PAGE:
"What, like fairies?" Jasmine asked. She caught her mother's glare and shrugged. "What?"

"Don't be sassy," Constance said. "You're a guest in this house."

"Upon which point." Arabella looked out of the window at the green square beyond. "The day is drawing towards its close, and it so happens that I have an empty guest bedroom. I simply must insist that you stay here tonight."

Constance opened her mouth to protest, but one look at Jasmine showed that she had resumed her over-dramatic drooping. "Well… thank you," she said. "That would be very much appreciated."

"Think nothing of it." Arabella glanced past them, and the maid who had been lurking in the doorway hurried off. "It is the very least I can do in these troubled times."


They were woken by a male voice, raised in what seemed more frustration than anger: "Dash it all, Mrs. Strange, I need Merlin!"

Constance exchanged a wide-eyed look with Jasmine, then scrambled out of the narrow bed and pressed her ear to the door. She heard Arabella reply, her voice too muffled to make out, and then, as Jasmine caught up with her, the man again.

"What good is a magician if at the moment he is most needed, he can't be found? With Lord Liverpool and the Prince Regent missing, Sir Walter and I can step up to the governance of the realm; but there is none but Jonathan Strange who can be England's magician."

Another soft reply from Arabella, and then a scoff from the male voice. "Norrell. Mr. Norrell's fine house on Hanover-square is sealed up; his servant, what's his name, Childermass, will admit no-one. If we are to rely on Norrell, we may as well open the borders once more and let the rabble and monsters in."

Arabella's voice came again, sounding more urgent. When the man replied, there was an edge of weariness to his tone. "Yes, this morning; my officers have been leading their own servants as if they were crack battalions. Though how much good it will do, if the stories out of Hyde Park are true…" There was a brief, contemplative silence, and then he went on briskly: "I must go - we're converting Derby's house on Grosvenor-square for what little is left of parliament, and if I don't supervise the work who knows what will happen. But you will tell him, Mrs. Strange - when he comes back, you will tell him to come to me right away?"

Arabella murmured her assent, and with an audible swish the visitor strode from the house. Constance exchanged a long look with Jasmine, then went to find her jeans.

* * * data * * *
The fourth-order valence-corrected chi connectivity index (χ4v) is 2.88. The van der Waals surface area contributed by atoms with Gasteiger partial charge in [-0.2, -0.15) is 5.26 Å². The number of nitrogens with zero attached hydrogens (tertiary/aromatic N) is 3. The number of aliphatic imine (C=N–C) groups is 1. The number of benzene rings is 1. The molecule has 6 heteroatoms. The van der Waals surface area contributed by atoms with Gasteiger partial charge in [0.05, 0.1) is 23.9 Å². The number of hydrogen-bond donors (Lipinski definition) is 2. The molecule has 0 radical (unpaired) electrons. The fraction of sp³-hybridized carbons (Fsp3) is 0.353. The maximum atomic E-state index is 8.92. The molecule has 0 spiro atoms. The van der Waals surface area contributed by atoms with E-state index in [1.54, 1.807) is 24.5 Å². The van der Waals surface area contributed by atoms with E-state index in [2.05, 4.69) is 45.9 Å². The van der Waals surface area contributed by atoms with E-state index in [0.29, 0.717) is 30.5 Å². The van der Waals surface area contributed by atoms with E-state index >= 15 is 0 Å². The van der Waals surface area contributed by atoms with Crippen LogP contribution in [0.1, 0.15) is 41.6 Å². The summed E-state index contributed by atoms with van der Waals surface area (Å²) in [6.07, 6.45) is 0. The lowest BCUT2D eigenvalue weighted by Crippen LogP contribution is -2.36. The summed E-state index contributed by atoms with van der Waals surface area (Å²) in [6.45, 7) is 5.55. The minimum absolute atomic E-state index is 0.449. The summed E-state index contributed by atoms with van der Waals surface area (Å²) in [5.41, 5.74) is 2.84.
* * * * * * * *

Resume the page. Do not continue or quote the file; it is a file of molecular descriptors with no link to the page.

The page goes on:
When they arrived downstairs, they found Arabella seated in the parlour, breakfast laid out before her, a teacup held contemplatively in her hands. They took their seats without a word, and Jasmine silently buttered a slice of toast.

"That," said Arabella, over the sound of crunching, "was His Grace the Duke of Wellington, as I'm sure you heard. He has declared this," she twirled a finger in the air, "happening to be a grave peril, and has secured the borders of the realm - by which he means, of course, Mayfair, Mary-le-bone, and Soho." She smiled thinly across her cup. "You will forgive me for not mentioning your presence."

"I'd be interested to know whether we're classed as rabble or monsters," Constance said. "What was that about a Mr. Norrell?"

Arabella grimaced. "The other magician in England," she explained. "A very wise and powerful gentleman, I am sure."

"Ah." Constance looked sidelong at her daughter. "Yes, I know the sort."

"Mfou mfouldn't mfalk 'bout Dad mlike-"

"Don't talk with your mouth full, Jasmine."

The girl swallowed hurriedly. "Sorry. It's really nice toast, Mrs. Strange."

A smile touched Arabella's lips. "I shall be sure to inform Mary of your approval," she said. "But please - call me Arabella."

"Um." Jasmine glanced at her mother. "Okay, Arabella."

"'Okay'." Arabella rolled the word around her mouth. "What a peculiar way you have with language." She sighed. "I suspect we will all have to grow used to peculiar ways if the world does not set itself arright."

"Might-" Constance paused to take a sip of tea. "Might this Mr. Norrell be able to help us? I mean, I'm all for avoiding grumpy wizards, but if anyone might understand what's going on…"

"I do not doubt his ability to help," Arabella agreed. "His willingness is another matter; you may have heard that he has refused to speak even with the Duke of Wellington."

Constance smiled broadly, showing her teeth. "That's the thing about me," she said. "I'm really hard to say no to."